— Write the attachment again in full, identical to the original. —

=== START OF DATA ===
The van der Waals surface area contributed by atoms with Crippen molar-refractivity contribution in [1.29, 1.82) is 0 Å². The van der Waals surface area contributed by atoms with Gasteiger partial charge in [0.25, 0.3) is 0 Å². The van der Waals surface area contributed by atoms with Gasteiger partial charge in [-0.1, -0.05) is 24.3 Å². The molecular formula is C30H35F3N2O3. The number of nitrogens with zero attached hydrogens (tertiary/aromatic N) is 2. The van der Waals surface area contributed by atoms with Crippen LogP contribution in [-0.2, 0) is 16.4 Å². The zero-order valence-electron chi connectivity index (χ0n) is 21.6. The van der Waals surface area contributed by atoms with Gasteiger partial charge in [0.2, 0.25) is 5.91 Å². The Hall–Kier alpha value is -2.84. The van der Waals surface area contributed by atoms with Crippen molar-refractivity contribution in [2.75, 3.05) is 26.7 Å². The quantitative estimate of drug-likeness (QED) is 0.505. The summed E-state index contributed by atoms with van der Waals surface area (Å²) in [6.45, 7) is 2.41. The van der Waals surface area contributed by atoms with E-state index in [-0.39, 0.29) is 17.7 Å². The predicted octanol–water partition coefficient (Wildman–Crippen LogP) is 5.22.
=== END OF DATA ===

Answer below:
The van der Waals surface area contributed by atoms with Crippen molar-refractivity contribution in [1.29, 1.82) is 0 Å². The van der Waals surface area contributed by atoms with Gasteiger partial charge in [0.25, 0.3) is 0 Å². The van der Waals surface area contributed by atoms with Gasteiger partial charge in [-0.1, -0.05) is 24.3 Å². The molecular formula is C30H35F3N2O3. The number of nitrogens with zero attached hydrogens (tertiary/aromatic N) is 2. The van der Waals surface area contributed by atoms with Crippen LogP contribution in [-0.2, 0) is 16.4 Å². The zero-order valence-electron chi connectivity index (χ0n) is 21.6. The van der Waals surface area contributed by atoms with Gasteiger partial charge in [0.2, 0.25) is 5.91 Å². The Hall–Kier alpha value is -2.84. The van der Waals surface area contributed by atoms with Crippen molar-refractivity contribution in [2.75, 3.05) is 26.7 Å². The quantitative estimate of drug-likeness (QED) is 0.505. The summed E-state index contributed by atoms with van der Waals surface area (Å²) in [6.45, 7) is 2.41. The van der Waals surface area contributed by atoms with E-state index in [-0.39, 0.29) is 17.7 Å². The predicted octanol–water partition coefficient (Wildman–Crippen LogP) is 5.22.